Boundaries, Limitations, Relationships and Isolation in Mending Wall, The Road Not Taken and The Gift Outright

March 18, 2021 by Essay Writer

Communication and Isolation. Relationships and Barriers. Limitations

`The twentieth century was to witness an explosion of poetry in America. The traditionalist search for a past and precedent was to be maintained. The reader is confronted with work that negotiates between the solidity and the subversion of the moral self and poetic structure, the pursuit of form, discipline, and the impulse towards fragmentation, doubt`. (Gray 373-374)

This is the way in which Richard Gray describes the 20th century cultural atmosphere characterized by doubt, by innovation but also a return to past and traditions, a return to the simplicity of the rural life. And so does Robert Frost in his poems.

Robert Lee Frost, 20th century American poet and a four time Pulitzer Prize winner, was born in San Francisco in March of 1874. Although born on the West Coast, he is usually associated with New England in his poetry. To have a career as a modern poet he felt obliged to go abroad, taking the voice of a simple England farmer and using simple comprehensible words and scenes to depict high moral issues that a 20th century man confronted with.

Themes like isolation, final limitations of a man and human relationships marked Frost`s poetry and are heavy explored in poems like Mending Wall, The Road Not taken and The Gift Outright. The isolation of the individual is widely described in Mending Wall in which Frost’s illustrates man’s necessity for barriers to isolate themselves from their `neighbors`. In The Road Not Taken the author present the final limitations of man, as a simple human being with one chance, with one life only. The purpose of my essay is to analyze Frost`s poems Mending Wall, The Road Not taken, and The Gift Outright to highlight the contrast between communication and self isolation and between human relationships and boundaries/barriers of the individual and twentieth society seen through Robert Frost`s eyes.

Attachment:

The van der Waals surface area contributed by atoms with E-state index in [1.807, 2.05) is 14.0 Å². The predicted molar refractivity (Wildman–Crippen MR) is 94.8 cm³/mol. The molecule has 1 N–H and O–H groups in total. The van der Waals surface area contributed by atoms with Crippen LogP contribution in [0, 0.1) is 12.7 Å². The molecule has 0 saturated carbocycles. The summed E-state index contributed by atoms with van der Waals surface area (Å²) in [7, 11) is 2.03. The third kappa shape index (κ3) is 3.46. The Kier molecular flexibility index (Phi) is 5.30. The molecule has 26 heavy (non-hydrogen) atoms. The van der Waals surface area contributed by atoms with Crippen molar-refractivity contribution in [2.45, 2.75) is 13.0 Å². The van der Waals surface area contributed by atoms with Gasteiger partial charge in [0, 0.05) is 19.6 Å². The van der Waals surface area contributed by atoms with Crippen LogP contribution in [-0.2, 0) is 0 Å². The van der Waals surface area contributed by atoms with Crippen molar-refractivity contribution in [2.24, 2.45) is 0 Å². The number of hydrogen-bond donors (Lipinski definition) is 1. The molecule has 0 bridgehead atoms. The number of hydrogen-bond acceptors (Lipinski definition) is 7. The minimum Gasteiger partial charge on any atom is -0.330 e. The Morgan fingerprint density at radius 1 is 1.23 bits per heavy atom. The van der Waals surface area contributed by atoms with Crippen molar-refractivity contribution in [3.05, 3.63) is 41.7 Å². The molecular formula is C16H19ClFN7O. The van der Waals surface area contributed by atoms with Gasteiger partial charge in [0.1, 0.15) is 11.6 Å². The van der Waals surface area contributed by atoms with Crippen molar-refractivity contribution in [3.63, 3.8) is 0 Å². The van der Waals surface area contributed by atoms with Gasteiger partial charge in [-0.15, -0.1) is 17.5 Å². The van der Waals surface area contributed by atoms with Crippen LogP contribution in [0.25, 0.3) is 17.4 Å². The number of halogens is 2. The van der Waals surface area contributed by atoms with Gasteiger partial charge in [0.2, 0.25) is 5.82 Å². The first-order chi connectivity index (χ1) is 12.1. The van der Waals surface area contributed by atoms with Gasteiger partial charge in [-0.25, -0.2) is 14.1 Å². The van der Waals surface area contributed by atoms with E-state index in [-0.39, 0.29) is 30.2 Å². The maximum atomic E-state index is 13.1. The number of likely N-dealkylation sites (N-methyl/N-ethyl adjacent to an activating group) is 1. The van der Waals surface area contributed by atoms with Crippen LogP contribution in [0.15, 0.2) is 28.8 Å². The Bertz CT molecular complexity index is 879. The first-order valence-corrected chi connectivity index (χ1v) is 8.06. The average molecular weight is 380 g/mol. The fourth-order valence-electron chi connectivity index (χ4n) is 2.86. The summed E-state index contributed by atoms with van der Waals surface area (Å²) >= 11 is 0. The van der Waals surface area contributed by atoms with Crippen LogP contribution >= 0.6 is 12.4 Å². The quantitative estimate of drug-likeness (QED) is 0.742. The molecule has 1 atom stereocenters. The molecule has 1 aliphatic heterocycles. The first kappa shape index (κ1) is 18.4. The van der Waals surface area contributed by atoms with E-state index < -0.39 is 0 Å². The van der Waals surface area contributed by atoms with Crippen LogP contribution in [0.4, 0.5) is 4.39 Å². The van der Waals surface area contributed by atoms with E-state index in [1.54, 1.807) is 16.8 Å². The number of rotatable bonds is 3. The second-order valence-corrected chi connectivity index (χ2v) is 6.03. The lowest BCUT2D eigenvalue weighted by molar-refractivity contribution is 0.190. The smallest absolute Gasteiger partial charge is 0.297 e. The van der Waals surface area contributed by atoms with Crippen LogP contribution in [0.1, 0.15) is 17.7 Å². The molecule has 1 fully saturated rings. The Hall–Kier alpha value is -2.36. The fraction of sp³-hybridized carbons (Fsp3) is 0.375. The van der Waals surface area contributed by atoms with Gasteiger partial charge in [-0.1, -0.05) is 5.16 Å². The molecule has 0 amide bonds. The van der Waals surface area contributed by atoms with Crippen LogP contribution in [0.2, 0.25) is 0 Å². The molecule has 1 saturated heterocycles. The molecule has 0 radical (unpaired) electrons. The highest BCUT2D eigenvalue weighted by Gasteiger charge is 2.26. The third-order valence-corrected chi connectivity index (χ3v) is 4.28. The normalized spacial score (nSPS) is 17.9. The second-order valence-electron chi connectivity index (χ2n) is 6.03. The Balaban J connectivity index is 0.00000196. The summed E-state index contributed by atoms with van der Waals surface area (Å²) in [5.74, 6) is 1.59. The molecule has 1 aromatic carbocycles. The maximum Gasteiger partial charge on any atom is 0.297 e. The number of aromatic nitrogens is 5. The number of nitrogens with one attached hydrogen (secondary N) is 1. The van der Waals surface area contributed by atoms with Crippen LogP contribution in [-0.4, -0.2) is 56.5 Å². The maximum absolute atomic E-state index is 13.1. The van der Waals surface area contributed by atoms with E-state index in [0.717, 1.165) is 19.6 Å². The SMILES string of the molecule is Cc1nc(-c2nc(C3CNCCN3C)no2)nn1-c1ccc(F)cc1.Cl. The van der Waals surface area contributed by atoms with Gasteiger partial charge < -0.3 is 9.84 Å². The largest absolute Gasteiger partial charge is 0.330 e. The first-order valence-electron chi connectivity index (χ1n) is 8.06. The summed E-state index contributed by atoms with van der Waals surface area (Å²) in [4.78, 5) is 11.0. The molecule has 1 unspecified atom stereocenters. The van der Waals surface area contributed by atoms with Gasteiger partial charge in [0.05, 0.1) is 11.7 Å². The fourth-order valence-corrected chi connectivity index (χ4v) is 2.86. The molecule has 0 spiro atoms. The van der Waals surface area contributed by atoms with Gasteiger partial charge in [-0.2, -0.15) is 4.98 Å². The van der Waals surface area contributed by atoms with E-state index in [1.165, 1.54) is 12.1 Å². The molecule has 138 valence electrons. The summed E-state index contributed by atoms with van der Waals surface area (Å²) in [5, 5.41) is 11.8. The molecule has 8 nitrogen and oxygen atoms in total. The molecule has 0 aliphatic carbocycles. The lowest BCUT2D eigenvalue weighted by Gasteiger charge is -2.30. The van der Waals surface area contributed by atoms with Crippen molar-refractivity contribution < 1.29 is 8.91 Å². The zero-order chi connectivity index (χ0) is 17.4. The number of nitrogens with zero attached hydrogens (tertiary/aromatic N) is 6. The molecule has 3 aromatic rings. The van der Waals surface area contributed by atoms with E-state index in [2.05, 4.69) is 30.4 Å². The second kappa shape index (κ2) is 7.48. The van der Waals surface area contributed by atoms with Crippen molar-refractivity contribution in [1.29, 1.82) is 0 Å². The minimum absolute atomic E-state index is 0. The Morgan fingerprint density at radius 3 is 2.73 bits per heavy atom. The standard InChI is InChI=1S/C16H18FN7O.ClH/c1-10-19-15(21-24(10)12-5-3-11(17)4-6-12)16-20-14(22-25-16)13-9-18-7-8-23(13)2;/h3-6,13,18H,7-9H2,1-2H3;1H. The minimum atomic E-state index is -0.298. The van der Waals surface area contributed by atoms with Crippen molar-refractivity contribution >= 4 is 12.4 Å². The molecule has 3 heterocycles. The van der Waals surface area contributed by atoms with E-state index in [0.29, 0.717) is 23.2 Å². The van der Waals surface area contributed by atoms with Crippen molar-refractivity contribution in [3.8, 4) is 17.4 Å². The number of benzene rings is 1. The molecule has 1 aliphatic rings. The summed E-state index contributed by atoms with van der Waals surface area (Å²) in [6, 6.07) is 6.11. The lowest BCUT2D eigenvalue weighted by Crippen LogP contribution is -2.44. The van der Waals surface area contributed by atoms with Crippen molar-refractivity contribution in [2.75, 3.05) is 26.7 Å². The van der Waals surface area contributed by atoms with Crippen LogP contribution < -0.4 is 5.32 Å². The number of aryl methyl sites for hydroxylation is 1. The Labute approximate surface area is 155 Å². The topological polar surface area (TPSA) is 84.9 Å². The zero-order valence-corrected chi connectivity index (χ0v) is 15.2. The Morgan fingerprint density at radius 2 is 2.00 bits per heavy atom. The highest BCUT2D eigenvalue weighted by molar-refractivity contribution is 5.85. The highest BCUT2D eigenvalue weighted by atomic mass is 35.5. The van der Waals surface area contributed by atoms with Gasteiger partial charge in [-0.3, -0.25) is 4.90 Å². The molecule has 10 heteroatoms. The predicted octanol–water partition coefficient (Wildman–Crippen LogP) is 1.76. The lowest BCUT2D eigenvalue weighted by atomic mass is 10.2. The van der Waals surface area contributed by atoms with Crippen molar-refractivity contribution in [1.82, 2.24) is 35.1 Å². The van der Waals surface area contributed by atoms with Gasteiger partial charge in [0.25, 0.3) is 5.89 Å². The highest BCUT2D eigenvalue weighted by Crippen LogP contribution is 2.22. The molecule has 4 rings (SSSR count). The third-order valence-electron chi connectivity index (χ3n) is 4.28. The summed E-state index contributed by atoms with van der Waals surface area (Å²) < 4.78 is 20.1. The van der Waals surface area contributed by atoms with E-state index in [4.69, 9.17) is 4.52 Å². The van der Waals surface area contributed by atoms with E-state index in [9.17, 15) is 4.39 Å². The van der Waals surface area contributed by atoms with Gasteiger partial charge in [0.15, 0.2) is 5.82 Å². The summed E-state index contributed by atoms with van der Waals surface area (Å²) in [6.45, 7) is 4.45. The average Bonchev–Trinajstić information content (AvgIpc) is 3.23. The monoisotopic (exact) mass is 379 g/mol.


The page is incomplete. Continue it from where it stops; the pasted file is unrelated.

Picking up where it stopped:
Mending Wall is the first poem in Frost’s second book of poetry, “North of Boston,” which was published upon his return from England in 1915. While living in England with his family, Frost missed the farm in New Hampshire where he had lived with his wife from 1900 to 1909. He associated his time in New Hampshire with a peaceful, rural sensibility that we can find in his poems.

The poem can be seen as an autobiographical poem: it is said that Frost had a neighbor in New Hampshire, named Napoleon Guay, with whom he often walked along their lands and repaired the wall that separated them. We can reach at the conclusion that Frost uses a simple, rural context, the annual mending of the wall to highlight a more general theme, the metaphor of the wall as the totality of self-limitations and boundaries that a living human can’t live without.

Mending Wall describes two neighboring farmers who live in isolation from one another. Frost uses the word ‘gaps’ to describe the holes in the wall. This word could also stand for the ‘gaps’ that the neighbors are placing between each other. ‘No one has seen them made or heard them made'(l. 10) but somehow the gaps naturally exist and are always found when the two get together.

The spirited discussion of the poem bears witness to its moving evocation not only of the two characters, but also of the paradoxically linked themes that their conflict dramatizes: neighborliness and isolation, open-mindedness and prejudice, dependence and independence. (Kemp 14)

Some others sub themes that are found in Mending Wall are the nature of a society, human relationships and physical and emotional barriers. Frost shows the way in which people interact, how they function as body. For Frost, the world is often one of isolation.

`Its title is revealingly ambiguous. Mending can be seen either as a verb or an adjective. The verb refers to the activity that the speaker and his neighbor perform in repairing the wall between their two farms. As an adjective the word refers to the wall and serves a more subtle function: as a mending wall, it keeps the relationship between the two neighbors in good condition`, justifying the author`s affirmation in his essay: “Education by Poetry” (1931), Robert Frost says: `Poetry provides the one permissible way of saying one thing and meaning another`. Starting from here we can always presume that Mending Wall may lead us to more than one path: one familiar, one more subtle. (http://www.enotes.com/topics/mending-wall/in-depth#in-depth-the-poem)

In the poem there are two distinct characters having different ideas about what good neighbor really means. While attacking his neighbor`s lack of open-minded amiability, the speaker is the one who exhibits antisocial tendencies. He is quick to think the worst, presuming that the farmer`s concern with the wall is motivated by base selfishness, despite the latter`s expressed interest in being. (Kemp 21) Despite his skeptical attitude, the speaker is even more tied to the annual tradition of wall-mending than his neighbor. His skepticism may be an attempt to justify his behavior to himself. Presenting himself as a modern man, far beyond old-fashioned traditions, the speaker is really no different from his neighbor: he also agrees with the concept of property and division, of ownership and individuality.